An investigation released Wednesday into an encounter between Covington Catholic High School students and Native American activists at the Lincoln Memorial last month largely supports the students' accounts of the incident which prompted immediate and widespread condemnation of the boys after a video of the encounter went viral.
A short video clip showed Native American Nathan Phillips, playing a traditional drum in an apparent standoff with a smiling student, Nick Sandmann, who was wearing a "Make America Great Again" hat. The Kentucky Diocese of Covington and Covington Catholic High School, a private school which arranged the trip, were among those initially condemning the boys' actions in the video.
The report, prepared for the diocese by Greater Cincinnati Investigation Inc. and dated Monday, employed four licensed investigators for approximately 240 hours to take statements from students and chaperones, as well as to interview third-party witnesses and review about 50 hours of video. Investigators were not able to interview either Phillips or Sandmann in person and instead reviewed the student's written account.
The investigators said they found no evidence that the students responded in an offensive manner to the Black Hebrew Israelites, another group that was protesting near where the incident occurred, or that they chanted "Build the Wall." After asking chaperones, they performed a school cheer, according to the report, to drown out the Black Hebrew Israelites who were reportedly taunting them.
Other key findings include testimony that the students felt "confused" by Phillips' approach. Investigators said they found no evidence of "racist or offensive statements by students to Mr. Phillips," though some performed a "tomahawk chop."
According to the report, one of the chaperones told students that if "they engaged in a verbal exchange with the Black Hebrew Israelites, they would receive detention when returning to school."
According to the report, most boys bought the red hats bearing President Trump's MAGA slogan in Washington on the day of the March for Life. In previous years, some students bought "Hope" hats in support of President Obama, the report says.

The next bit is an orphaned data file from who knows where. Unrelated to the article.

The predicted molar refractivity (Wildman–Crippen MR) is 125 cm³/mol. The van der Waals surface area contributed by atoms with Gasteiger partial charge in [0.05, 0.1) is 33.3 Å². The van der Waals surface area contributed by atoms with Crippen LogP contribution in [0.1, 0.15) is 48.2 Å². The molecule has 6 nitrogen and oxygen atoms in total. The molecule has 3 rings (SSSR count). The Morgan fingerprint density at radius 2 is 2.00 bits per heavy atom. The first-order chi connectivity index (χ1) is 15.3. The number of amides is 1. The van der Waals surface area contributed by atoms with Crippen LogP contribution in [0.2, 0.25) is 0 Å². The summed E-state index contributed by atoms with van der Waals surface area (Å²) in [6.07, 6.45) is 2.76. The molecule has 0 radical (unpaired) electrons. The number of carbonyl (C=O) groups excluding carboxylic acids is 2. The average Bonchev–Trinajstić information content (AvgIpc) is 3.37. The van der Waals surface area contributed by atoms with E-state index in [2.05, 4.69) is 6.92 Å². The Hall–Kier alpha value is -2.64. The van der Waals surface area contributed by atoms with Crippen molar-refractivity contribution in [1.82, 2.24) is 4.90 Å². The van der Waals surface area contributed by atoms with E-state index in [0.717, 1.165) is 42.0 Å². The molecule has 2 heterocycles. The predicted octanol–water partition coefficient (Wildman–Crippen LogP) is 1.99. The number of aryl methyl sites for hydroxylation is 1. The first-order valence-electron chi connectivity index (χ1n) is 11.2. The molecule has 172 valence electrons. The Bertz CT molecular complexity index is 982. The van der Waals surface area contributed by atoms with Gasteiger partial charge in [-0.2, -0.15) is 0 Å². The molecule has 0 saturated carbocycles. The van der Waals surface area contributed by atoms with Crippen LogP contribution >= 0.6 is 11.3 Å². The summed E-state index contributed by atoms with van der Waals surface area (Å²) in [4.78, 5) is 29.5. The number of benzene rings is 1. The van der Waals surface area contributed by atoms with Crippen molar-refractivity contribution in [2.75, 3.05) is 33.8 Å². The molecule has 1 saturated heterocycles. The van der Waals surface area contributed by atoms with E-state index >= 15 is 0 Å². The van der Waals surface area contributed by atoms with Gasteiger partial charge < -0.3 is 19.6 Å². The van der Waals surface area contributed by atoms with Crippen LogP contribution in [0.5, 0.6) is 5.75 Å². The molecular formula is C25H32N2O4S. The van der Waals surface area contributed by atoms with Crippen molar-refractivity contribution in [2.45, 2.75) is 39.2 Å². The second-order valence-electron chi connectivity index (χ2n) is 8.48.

The Bishop of Covington welcomed the report in a statement on the diocese's website. Roger Foys wrote that he was pleased "that my hope and expectation expressed in my letter to you of 25 January that the results of our inquiry ... would 'exonerate our students so that they can move forward with their lives' has been realized."
In a joint statement with the school, the diocese denounced the boys' behavior the day after the march, calling it "opposed to the church's teachings on the dignity and respect of the human person."
"We condemn the actions of the Covington Catholic High School students towards Nathan Phillips specifically, and Native Americans in general," the statement read.
Foys later wrote that he was "bullied and pressured into making a statement prematurely" and that it is "important for us to gather the facts that will allow us to determine what corrective actions, if any, are appropriate."
The report does not provide any recommendations for future changes, such as banning political attire or changes to chaperone protocol. Many people were critical that the adults in charge did not intervene more forcefully to avoid or end the interactions.
Nor does the report address underlying issues of diversity that were raised before it was released, including by local NAACP leader Jerome Bowles.
Any missteps, Bowles suggested, occurred before the students left for Washington.